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Advancements in technology and information processing are rapidly changing many fields of plant sciences, animal sciences and ecology, including research, agriculture and conservation. For example, distributed sensor networks currently allow for the acquisition of huge volumes of data on many relevant aspects, ranging from soil and vegetation characteristics, abiotic conditions like weather, to the behaviour of animals. The availability of unprecedented amounts of data is unlocking potential, however, it also creates a major challenge: the ability to effectively process and analyse it. In the current data-centered digital era that is driven by technological change, the volume of data will continue to skyrocket due to decreasing costs of data collection, storage and processing. Fostered by these technological developments, researchers and various branches of business are increasingly embracing data science: a concept to unify data processing, statistics, artificial intelligence and their related algorithms to extract knowledge from data. Hence, data science is increasingly becoming an integral part of decision making in many fields, including precision agriculture, livestock management and nature conservation, as it fosters automated prediction and classification (e.g.: is this animal ill?, is this plant a weed?, is this apple ready to pick?, when should we harvest?).
To keep up with these technological developments, students need to become acquainted with the terms, concepts and methodology accompanying these developments. This is especially important since it can require a different approach to using data and conducting science than the approaches they are familiar with. Namely, the large volumes of data usually come from various sources, each with their own characteristics, uncertainties and measurement errors. The data from these different sources need to be integrated, and the inherent heterogeneity should be accounted for. Moreover, the collected sensor data are generally not immediately fit for analyses, so that pre-processing of the raw data is needed. After initial data pre-processing, the engineering of informative and discriminating features (i.e., measurable properties of the phenomenon being observed) is a crucial step for creating effective algorithms. Furthermore, the collection of large volumes of data leads to a shift away from frequentist hypothesis testing towards analytics that is more focussed on prediction, classification, pattern recognition or anomaly detection. To this end, machine learning techniques are often used, usually by high performance computing.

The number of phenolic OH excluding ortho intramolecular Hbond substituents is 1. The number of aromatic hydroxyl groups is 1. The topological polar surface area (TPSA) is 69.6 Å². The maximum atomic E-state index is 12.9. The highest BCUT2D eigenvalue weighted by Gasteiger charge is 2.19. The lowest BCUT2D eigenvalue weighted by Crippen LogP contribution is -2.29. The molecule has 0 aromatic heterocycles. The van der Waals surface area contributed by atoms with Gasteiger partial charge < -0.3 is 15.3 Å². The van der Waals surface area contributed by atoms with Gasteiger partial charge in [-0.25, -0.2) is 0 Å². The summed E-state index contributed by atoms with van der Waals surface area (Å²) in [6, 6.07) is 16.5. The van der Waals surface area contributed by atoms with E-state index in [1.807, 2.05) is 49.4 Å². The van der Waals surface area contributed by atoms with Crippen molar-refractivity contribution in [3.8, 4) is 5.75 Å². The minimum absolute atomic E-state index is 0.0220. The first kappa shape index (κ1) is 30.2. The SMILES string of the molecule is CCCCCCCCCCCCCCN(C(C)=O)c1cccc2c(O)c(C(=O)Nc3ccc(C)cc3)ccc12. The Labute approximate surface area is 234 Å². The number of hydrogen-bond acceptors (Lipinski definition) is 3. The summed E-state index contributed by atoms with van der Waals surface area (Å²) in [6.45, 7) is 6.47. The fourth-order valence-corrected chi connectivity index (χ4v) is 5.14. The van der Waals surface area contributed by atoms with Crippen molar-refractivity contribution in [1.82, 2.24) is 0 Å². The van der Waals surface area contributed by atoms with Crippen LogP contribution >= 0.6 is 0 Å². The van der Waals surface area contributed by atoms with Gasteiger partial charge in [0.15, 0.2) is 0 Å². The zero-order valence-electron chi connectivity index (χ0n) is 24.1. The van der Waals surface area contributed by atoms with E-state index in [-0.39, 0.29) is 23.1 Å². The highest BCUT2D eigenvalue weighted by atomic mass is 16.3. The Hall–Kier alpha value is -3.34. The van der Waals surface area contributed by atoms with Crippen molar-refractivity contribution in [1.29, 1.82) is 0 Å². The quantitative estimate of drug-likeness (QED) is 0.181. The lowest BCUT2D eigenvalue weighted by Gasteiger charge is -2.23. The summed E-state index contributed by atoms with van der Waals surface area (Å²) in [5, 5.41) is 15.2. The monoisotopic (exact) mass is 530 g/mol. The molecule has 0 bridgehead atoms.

This course covers the main elements of using a data science approach to solving agricultural or ecological problems. The students will be guided through the main concepts and skills that are required to become a successful data scientist working in ecology. These skills relate to three pillars of data science expertise: (1) mathematics and statistics; (2) computer science and programming; and (3) domain knowledge, i.e., the understanding of patterns and processes governing (agro-)ecological systems. Hence, this course builds upon, and expands, the understanding and skills generated in other courses, and focuses on combining these in an interdisciplinary way to be optimally able to solve (agro-) ecological problems with a data-driven approach. Approaches to solving common (agro-)ecological problems will be discussed, as well as the common problems to the associated data: the usually large degrees of spatial-temporal (auto)correlation and the non-independence between individuals. Methods to deal with these issues will be discussed, including algorithms that specifically account for these issues.